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Elastic Load Balancing
Developer Guide

Configure a Custom Domain Name for Your Load Balancer

Each load balancer receives a default Domain Name System (DNS) name. This DNS name includes the name of the AWS region in which the load balancer is created. For example, if you create a load balancer named my-loadbalancer in the US West (Oregon) region, your load balancer receives a DNS name such as my-loadbalancer-1234567890.us-west-2.elb.amazonaws.com. To access the website on your back-end instances, you paste this DNS name into the address field of a web browser. However, this DNS name is not easy for your customers to remember and use.

If you'd prefer to use a friendly DNS name for your load balancer, such as www.example.com, instead of the default DNS name, you can create a custom domain name and associate it with the DNS name for your load balancer. When a client makes a request using this custom domain name, the DNS server resolves it to the DNS name for your load balancer.

Associating Your Custom Domain Name with Your Load Balancer Name

First, if you haven't already done so, register your domain name. The Internet Corporation for Assigned Names and Numbers (ICANN) manages domain names on the Internet. You register a domain name using a domain name registrar, an ICANN-accredited organization that manages the registry of domain names. The website for your registrar will provide detailed instructions and pricing information for registering your domain name. For more information, see the following resources:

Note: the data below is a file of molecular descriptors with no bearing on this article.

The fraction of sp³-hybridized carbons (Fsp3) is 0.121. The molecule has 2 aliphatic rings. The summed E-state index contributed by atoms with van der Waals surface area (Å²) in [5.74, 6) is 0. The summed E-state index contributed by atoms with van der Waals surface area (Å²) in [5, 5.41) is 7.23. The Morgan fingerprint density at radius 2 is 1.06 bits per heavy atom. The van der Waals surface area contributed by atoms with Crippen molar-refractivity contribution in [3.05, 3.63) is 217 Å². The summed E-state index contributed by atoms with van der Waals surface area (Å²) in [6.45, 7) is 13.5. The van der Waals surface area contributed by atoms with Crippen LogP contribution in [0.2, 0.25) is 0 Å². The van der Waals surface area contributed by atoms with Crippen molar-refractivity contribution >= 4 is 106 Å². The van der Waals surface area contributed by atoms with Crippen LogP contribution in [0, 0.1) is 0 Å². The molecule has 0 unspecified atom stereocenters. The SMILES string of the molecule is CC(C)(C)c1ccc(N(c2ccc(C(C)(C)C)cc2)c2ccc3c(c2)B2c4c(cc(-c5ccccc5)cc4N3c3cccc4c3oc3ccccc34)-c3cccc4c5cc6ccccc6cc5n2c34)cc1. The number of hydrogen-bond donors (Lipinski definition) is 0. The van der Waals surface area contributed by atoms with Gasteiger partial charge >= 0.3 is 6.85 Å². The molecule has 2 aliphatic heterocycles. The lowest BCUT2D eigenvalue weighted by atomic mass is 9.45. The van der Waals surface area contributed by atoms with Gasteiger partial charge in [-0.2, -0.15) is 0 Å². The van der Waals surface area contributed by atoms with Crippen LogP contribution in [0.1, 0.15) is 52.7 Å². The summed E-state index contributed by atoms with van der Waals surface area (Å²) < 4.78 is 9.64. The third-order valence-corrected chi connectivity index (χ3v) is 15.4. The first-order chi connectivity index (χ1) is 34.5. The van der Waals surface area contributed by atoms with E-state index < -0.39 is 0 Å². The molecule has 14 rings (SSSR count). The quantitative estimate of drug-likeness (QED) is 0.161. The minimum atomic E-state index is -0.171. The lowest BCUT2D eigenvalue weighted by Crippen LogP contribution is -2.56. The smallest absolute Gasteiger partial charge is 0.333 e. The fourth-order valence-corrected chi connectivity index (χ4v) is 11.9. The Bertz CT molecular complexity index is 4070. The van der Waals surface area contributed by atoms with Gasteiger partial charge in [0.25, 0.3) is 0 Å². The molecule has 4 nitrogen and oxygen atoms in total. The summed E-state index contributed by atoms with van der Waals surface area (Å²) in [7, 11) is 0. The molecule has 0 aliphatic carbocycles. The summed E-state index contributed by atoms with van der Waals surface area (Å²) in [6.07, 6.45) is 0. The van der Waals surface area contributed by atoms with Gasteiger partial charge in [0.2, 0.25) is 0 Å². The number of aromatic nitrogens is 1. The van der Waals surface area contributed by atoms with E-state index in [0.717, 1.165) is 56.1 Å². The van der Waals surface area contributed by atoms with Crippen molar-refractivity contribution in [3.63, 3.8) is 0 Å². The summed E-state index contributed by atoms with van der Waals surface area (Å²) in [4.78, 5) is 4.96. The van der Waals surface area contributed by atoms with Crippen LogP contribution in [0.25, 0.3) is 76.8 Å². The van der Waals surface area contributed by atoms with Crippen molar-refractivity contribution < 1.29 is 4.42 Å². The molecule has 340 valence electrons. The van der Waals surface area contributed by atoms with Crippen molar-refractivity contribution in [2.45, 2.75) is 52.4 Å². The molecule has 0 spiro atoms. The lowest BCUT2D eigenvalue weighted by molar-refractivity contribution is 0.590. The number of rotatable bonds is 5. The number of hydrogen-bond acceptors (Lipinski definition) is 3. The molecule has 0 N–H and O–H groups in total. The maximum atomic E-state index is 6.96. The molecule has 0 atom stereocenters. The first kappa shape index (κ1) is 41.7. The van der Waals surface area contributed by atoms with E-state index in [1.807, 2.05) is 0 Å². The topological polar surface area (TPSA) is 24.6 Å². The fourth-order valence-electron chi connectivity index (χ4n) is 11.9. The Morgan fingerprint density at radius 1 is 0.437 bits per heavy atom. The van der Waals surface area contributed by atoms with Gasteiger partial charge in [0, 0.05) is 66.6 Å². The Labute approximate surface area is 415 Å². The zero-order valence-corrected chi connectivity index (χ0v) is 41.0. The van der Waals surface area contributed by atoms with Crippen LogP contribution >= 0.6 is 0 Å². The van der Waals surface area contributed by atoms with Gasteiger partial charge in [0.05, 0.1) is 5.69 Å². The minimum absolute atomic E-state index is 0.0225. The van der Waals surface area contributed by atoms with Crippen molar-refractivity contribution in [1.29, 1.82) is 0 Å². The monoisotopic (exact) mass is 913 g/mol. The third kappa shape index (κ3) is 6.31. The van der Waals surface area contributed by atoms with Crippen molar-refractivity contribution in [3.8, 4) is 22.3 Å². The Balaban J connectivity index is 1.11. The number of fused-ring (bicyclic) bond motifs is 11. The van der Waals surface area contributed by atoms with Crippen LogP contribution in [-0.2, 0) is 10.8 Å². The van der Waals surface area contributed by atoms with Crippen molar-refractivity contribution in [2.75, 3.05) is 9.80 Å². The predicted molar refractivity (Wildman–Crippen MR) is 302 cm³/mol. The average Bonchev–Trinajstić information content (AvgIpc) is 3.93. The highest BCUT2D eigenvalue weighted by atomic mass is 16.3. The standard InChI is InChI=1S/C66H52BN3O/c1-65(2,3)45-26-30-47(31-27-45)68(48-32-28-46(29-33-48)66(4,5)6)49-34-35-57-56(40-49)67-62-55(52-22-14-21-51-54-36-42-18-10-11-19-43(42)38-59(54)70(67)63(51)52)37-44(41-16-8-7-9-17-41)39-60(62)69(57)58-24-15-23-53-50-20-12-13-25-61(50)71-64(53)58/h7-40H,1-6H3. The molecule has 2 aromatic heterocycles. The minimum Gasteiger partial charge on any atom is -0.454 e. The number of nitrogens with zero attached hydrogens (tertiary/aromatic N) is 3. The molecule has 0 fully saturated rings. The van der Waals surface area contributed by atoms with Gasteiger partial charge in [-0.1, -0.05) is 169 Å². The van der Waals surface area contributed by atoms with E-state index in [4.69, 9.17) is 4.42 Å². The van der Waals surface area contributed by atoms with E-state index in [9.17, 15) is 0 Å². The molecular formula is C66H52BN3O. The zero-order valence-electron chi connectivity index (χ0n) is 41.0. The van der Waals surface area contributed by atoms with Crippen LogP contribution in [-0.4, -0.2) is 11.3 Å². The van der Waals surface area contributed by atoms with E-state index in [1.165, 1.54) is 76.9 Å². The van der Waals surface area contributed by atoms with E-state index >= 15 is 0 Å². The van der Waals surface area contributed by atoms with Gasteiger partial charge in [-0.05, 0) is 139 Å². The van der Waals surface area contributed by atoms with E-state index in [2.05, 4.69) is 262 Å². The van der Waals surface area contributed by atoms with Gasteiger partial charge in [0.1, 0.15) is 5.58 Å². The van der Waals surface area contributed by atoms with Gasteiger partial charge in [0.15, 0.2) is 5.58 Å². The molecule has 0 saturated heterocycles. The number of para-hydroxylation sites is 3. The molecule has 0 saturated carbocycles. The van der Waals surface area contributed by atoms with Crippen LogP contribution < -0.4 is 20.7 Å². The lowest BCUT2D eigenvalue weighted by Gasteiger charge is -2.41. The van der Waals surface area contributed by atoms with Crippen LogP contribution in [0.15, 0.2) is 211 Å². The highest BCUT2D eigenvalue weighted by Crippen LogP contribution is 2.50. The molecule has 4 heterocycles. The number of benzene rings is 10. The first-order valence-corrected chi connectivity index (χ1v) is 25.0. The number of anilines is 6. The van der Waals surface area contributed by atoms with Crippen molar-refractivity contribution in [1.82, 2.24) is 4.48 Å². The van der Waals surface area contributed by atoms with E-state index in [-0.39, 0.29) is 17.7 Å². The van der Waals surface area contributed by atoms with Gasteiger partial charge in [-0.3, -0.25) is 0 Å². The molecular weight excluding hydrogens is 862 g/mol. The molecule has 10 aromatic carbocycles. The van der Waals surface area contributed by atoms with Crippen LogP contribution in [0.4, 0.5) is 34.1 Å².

Next, use your DNS service, such as your domain registrar, to create a CNAME record to route queries to your load balancer. For more information, see the documentation for your DNS service.

Alternatively, you can use Amazon Route 53 as your DNS service. You create a hosted zone, which contains information about how to route traffic on the Internet for your domain, and an alias resource record set, which routes queries for your domain name to your load balancer. Amazon Route 53 doesn't charge for DNS queries for alias record sets, and you can use alias record sets to route DNS queries to your load balancer for the zone apex of your domain (for example, example.com). For information about transferring DNS services for existing domains to Amazon Route 53, see Configuring Amazon Route 53 as Your DNS Service in the Amazon Route 53 Developer Guide.

To create a hosted zone and an alias record set for your domain using Amazon Route 53

  1. Open the Amazon Route 53 console at https://console.aws.amazon.com/route53/.

  2. If you are new to Amazon Route 53, you see a welcome page; click Get Started Now under DNS Management. Otherwise, click Hosted Zones in the navigation pane.

  3. Click Create Hosted Zone.

  4. Under Create Hosted Zone, do the following:

    1. In Domain Name, enter your domain name.

    2. Leave the default type, Public Hosted Zone, and optionally enter a comment.

    3. Click Create.

  5. Select the hosted zone that you just created for your domain.

  6. Click Go to Record Sets.

  7. Click Create Record Set.

  8. Under Create Record Set, do the following:

    1. Leave the default name, which is the name of your domain.

    2. From Type, select A — IPv4 address.

    3. For Alias, click Yes. An alias enables Amazon Route 53 to associate your domain name with an AWS resource, such as a load balancer.

    4. Click Alias Target. Select your load balancer from the list. The console adds the dualstack prefix.